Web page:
Acquiring Yoenis Céspedes was exciting in part because we knew there was a chance the Sox would re-sign Lester that offseason. When news broke that the Sox lowballed Lester with a contract offer spat out by their proprietary database Carmine, fans were pissed and rightfully so. Even if giving him that contract wasn’t the “smart” thing to do (it actually would’ve been the smart thing to do and he’s been great with Chicago), all of us wanted him back because he was one of the faces of a franchise. There’s nothing wrong with that. Not every decision a fan makes needs to be put through a cost/benefit analysis. Sometimes it’s as simple as “I love that player and I want him on my team.”

7. Brock Holt

Brock Holt is the beloved cult hero of Boston and the epitome of a Gruden Grinder. I assume Holt has been dripping with grit his entire life, but who could’ve foreseen his 2014? He played every position on the diamond, made every type of absurd catch imaginable, smacked the ball all around the diamond, and was the saving grace for a team that didn’t have much going for it. His legend was entrenched on June 17, 2014, when he careened diving at nothing in center field, making a spectacular catch. He scored both runs in a 2-1 victory. Fittingly, he’s hit for the cycle twice, including one against the Yankees in the 2018 ALDS. Apart from the period of time he was battling vertigo, Holt has been a valuable swiss-army knife. It seems that the team has moved on from him, but Brock and his fabulous locks won’t be forgotten anytime soon.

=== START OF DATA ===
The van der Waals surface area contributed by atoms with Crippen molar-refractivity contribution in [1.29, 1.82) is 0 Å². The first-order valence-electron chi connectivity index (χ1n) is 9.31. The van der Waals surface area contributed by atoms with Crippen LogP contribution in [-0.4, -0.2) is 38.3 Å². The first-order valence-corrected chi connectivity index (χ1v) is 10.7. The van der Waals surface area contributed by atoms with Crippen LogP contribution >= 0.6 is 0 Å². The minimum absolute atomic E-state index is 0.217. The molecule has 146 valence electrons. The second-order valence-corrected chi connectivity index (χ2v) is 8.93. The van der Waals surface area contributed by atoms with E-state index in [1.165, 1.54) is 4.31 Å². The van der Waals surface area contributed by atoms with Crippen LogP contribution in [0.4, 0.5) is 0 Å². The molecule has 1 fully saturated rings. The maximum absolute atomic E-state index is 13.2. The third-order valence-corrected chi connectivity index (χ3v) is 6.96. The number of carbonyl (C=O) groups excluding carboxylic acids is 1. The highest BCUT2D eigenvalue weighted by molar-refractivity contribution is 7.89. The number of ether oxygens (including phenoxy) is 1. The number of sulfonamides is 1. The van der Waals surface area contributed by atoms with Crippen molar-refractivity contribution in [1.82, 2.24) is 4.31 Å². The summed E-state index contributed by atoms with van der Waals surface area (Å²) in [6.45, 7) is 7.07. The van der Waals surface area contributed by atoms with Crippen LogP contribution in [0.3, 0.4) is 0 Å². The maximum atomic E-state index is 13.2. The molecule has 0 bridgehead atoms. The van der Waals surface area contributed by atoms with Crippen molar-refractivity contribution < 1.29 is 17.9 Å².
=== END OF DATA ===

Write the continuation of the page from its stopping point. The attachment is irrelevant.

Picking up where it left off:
6. Chris Sale

I’m glad that y’all remembered how awesome Sale was. His surface-level numbers indicate a down year, but advanced pitching metric DRA- had him as a top ten pitcher in the game. The fastball velocity was down from last year but hovered around where it was in 2016. He was a victim of the juiced dinger ball. The contract they gave him is good and I’d sign that a hundred times over even if John Henry wouldn’t.

And why wouldn’t you? Chris Sale is one of the most fun pitchers of the century. There hasn’t been a pitcher like him since Randy Johnson, arguably the most fun pitcher in the history of baseball. He’s had a large chunk of the team’s best pitching performances of the decade, was a better August away from winning a Cy Young in 2017, and was the Cy Young front-runner for the first half of 2018.

Sale, better than anyone else, represents Dombrowski’s vision. He traded a haul for him to do one thing: put the rotation over the top, and he did just that. Maybe his past is behind him. He turns 30 in late March. But his remarkable 2017, his pitching through a shoulder injury during the 2018 playoffs, and closing out the clinching game of the World Series has embedded himself in the history of the franchise forever and represents a victory for Dombrowski’s plan.

Check back tomorrow as we count down numbers five through one!